Afghan officials have repeated condemned NATO attacks on civilians, calling for an end to such assaults. Civilian casualties have always been a source of friction between the Afghan government and foreign troops. About 150,000 foreign troops are currently stationed in Afghanistan.
Afghans Protest US Killing of Civilians
KABUL (May 14, 2011) — Hundreds of angry Afghans have staged a protest in Hesarak district of Nangarhar province against the killing of innocent civilians at the hands of foreign forces. Hundreds of protesters took to the streets on Saturday morning, voicing outrage at the killing of a 12-year-old Afghan boy by the US-led NATO forces, a Press TV correspondent reported.
Mohammad Balal, the son of an Afghan soldier, was killed on Friday night in Hesarak town, as foreign forces were carrying out an operation.
Two people were killed and six others left injured as security forces opened fire at protesters. Witnesses say violence erupted when the protesters tried to move towards the governor’s office. Hesarak governor, Abdul Khalegh Maroof, said some opposition armed men tried to attack the governor’s building.
In a separate incident on Thursday, a 12-year-old girl was killed in the same province after foreign troops hurled a hand grenade towards her. Hundreds of Afghan civilians have lost their lives in US-led airstrikes and ground operations in various parts of Afghanistan over the past few months. President Hamid Karzai has urged the US-led forces to refrain from bombing Afghan civilians in their so-called war on terrorism. Violence across Afghanistan hit record levels in 2010, making it the year with the highest civilian and military casualties since the start of the US-led war in 2001.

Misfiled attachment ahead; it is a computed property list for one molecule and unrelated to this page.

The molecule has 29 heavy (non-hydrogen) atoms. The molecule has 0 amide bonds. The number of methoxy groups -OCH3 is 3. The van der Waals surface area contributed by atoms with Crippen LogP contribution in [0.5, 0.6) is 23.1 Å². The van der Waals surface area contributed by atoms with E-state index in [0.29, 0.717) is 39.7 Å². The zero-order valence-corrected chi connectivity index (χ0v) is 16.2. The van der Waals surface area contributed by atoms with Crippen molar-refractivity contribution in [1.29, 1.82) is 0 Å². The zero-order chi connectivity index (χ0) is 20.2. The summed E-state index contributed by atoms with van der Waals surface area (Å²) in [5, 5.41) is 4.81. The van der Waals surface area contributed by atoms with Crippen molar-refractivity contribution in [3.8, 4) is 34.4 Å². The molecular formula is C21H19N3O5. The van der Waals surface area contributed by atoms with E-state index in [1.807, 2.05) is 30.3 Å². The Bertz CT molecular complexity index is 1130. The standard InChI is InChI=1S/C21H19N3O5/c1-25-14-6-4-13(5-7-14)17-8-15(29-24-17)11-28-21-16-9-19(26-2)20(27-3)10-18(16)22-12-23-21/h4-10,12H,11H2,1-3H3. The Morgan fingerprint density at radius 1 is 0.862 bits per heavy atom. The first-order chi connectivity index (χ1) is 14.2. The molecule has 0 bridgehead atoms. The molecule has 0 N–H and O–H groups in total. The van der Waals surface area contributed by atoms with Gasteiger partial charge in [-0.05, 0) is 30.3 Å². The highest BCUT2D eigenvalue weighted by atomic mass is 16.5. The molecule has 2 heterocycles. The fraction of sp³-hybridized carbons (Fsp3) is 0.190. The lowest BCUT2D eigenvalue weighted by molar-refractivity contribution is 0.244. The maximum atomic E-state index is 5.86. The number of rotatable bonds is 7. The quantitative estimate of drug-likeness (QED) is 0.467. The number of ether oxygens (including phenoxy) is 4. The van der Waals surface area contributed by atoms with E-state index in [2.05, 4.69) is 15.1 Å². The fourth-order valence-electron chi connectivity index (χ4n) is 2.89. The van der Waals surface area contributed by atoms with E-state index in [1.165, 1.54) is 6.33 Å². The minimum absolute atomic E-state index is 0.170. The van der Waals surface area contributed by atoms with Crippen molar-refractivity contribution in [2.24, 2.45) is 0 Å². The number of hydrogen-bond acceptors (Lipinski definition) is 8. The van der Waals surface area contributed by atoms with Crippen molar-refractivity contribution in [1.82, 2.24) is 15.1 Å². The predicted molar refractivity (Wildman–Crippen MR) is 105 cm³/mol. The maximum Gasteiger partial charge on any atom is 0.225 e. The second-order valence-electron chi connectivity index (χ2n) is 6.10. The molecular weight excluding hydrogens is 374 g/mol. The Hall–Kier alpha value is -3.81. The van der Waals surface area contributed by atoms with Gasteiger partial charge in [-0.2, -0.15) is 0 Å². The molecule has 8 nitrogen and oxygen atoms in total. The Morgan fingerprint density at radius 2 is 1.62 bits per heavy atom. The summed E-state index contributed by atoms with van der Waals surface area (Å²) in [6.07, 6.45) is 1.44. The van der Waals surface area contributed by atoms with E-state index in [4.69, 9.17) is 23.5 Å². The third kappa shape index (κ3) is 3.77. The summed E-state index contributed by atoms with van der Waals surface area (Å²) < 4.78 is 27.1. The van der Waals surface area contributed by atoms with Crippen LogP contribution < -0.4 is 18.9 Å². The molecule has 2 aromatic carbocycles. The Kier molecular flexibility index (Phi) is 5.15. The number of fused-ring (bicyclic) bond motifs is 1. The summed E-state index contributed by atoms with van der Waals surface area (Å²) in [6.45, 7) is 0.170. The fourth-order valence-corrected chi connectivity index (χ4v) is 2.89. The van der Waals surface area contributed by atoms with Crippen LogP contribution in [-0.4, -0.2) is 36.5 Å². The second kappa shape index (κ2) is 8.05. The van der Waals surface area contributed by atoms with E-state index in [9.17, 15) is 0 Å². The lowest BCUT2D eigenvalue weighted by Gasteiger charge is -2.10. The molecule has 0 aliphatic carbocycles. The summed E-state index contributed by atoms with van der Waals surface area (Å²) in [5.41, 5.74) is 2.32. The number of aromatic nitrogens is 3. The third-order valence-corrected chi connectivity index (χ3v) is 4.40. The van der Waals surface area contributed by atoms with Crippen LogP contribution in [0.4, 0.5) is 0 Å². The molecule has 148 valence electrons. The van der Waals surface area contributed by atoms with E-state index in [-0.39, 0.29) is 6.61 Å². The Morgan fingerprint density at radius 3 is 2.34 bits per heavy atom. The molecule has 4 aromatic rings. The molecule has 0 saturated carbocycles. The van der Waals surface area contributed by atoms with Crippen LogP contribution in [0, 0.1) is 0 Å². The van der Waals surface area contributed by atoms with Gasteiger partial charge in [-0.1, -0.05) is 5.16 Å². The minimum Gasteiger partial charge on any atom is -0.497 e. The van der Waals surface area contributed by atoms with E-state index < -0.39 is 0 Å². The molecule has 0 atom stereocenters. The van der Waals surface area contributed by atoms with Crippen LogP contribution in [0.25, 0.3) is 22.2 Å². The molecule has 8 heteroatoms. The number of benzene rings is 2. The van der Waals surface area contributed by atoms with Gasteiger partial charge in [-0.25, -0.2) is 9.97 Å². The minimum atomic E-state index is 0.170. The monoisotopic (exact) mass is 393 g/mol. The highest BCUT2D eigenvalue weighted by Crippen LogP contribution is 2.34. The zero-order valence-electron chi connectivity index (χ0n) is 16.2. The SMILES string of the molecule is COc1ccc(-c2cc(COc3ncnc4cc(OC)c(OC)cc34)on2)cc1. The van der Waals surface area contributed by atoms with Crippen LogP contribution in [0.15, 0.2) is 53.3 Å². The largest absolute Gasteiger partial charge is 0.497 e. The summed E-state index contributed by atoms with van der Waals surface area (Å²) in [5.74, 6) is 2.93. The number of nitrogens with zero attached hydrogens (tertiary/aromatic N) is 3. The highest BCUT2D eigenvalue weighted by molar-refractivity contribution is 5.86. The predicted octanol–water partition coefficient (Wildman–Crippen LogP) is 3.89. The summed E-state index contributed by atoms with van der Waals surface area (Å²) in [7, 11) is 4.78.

14 Civilians Injured by Taliban Missile
KABUL (May 13, 2011) — Fourteen civilians, including women and children, have been injured in a Taliban missile attack in northeastern Afghanistan. During a Taliban attack on a US military base in Kunar province on Friday morning, a missile fired by the militants missed its target and hit a residence, a Press TV correspondent reported. Seven children, who sustained injuries during a wedding ceremony at the residence, were among the injured.
Last March, another tragedy struck Kunar province when a NATO airstrike killed nine children. Pundits have been quick to point out that the rise in civilian casualties in NATO attacks has strained relations between President Hamid Karzai and his Western allies, who are under increasing pressure at home over the unpopular war.
Over the past few months, public opinion has been turning against the war in the United States and other countries, and thus US President Barack Obama’s upbeat assessments about progress in the Afghan war will probably not go down well at home or abroad
According to official figures, around 2,451 US-led soldiers have been killed in Afghanistan since the war began in 2001. The death toll for foreign forces deployed in Afghanistan was 710 in 2010, making it the deadliest year for the occupiers.